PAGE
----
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Get your older dog involved in his bedtime routine and teach him to tuck himself into bed. When you teach your dog to tuck himself into bed, not only does he know it's time to settle down and go to sleep for the whole night, but he's also playing an active role in the process of getting to bed.
An older dog might be confused or anxious. This is a trick you can use during the day or at night to ease any tension. Tucking into bed will give your older dog a place to be when it's time for sleep and when he is feeling some anxiety, which is common for older dogs. Just imagine giving your dog a very simple command to 'go to bed' and watching him pull a blanket over himself and settle down before he goes to sleep for the night. If you can get your older dog to enjoy snuggling with a blanket or a pillow or even a soft lovey toy, you can teach him to tuck himself into bed. Training this trick is fun and rewarding for you both.
Training your older dog to tuck himself into bed is an incredibly cute trick. He can have a bed and a blanket that he rolls into or a crate with a blanket inside or on top that he pulls over top of himself before going to sleep. He can even use a blanket as a lovey to increase his sense of security when he's anxious. Whichever method you choose to use or wherever your dog sleeps, you may need to teach him some other commands before teaching him to tuck himself in. Since he is older, he should know basic commands such as 'sit', 'stay', and 'down', but you may also want to teach him the ‘take it’ command or even a 'roll over' command if he doesn't know them yet.
Depending on the personality and needs of your dog, don't expect him to stay wrapped up in a blanket the entire night. Be sure to use this command during the day when you need your older dog to settle down a bit. He may ditch the blanket as many of us do throughout the course of his sleep or he may carry his new blanket around in his mouth much of the day
To prepare for training your older dog to tuck himself into bed, have his bed set up in the place where he's going to sleep every night. Choose the blanket he will use and get him used to having that blanket around, even during the day. Some larger dogs may just want a light blanket while some smaller dogs with higher anxiety might want a heavy weighted blanket. This blanket needs to be something that is not so heavy that your dog can't move it. Be prepared for lots of repetition and practice and with some great rewards as well. Remember, your older dog might need additional time to create new habits.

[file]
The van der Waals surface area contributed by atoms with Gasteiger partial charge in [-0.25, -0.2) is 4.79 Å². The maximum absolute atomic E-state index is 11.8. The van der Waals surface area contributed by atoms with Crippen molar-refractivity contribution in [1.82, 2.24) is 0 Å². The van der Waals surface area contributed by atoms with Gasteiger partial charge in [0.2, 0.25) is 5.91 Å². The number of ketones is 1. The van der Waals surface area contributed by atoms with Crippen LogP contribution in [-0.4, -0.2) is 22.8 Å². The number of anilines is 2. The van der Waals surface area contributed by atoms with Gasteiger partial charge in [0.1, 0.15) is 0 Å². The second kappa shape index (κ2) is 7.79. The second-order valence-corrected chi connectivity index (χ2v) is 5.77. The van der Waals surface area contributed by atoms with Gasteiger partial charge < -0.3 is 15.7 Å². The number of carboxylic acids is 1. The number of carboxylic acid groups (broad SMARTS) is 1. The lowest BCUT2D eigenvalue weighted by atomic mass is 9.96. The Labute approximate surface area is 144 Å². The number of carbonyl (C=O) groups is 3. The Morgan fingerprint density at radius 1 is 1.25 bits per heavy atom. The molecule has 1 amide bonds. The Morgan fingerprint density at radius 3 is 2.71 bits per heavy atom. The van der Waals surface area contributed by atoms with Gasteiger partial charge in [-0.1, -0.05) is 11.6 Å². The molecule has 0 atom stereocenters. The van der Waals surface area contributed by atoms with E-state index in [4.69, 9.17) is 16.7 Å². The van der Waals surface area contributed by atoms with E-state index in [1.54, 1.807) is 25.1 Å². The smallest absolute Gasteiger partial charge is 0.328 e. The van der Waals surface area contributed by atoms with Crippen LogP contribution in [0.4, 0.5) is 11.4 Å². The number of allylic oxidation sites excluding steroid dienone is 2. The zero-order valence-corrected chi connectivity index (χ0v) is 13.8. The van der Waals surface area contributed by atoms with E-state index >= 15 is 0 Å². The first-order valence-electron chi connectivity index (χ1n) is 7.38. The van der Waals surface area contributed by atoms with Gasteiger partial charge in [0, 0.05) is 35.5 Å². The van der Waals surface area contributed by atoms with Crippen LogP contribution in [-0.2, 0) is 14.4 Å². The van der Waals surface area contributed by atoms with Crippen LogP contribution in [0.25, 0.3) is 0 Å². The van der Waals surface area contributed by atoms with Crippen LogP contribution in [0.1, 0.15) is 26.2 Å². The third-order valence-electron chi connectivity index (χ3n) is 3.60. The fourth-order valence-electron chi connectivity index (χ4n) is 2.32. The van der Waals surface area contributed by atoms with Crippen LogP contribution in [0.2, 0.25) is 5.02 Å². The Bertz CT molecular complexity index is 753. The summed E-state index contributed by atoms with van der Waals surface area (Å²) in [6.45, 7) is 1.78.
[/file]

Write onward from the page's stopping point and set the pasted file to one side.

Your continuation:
The Roll and Cover Method
Introduce your older dog to his new blanket and train him to roll over while on the blanket. If you've taught him the 'roll over' command, work on this on his new blanket.
Place your older dog on his blanket and train him to roll over. To do this, use a treat to entice him to move from one side to another. Holding the treat close to his nose, move it in a circle encouraging him to pull his body over to the opposite side.
Continue to practice the 'roll over' command with a simple hand motion. Remember to draw small circles in front of your dog's nose to get him to roll from one side to another.
With the blanket, train your dog the 'take it' command. Start with a treat, holding it in front of your older dog's nose and say the command to "take it." Because it's a treat, he will want to take it, so let him have it. The next time you use the command, put the corner of the blanket in his mouth say the words "take it" before offering him a treat for taking the blanket.
Practice the 'take it' command using the blanket. Each time you say "take it" and hold the blanket up to your dog's nose, he should put the blanket in his mouth. Be sure to reward him every single time he succeeds. Transition to having him pick up the blanket on his own from the floor rather than you holding it. Continue to use the command to 'take it' and expect your dog to pick up the blanket in his mouth.
Have your dog lie on the blanket, ask him to 'take it' expecting him to pick up the blanket in his mouth, and then use your hand signal to get your dog to roll over. He should take the blanket in his mouth and roll over the blanket pulling it over top of his body.
If your dog has a dog bed or crate, move the blanket to that space giving him the 'take it' command and asking him to 'roll over'. Practice this several times and then use the two combined commands and make one command asking your dog to tuck himself in. Practicing this trick in bed where he sleeps will condition him to tuck himself in bed in this space anytime you ask him to tuck in.
During the day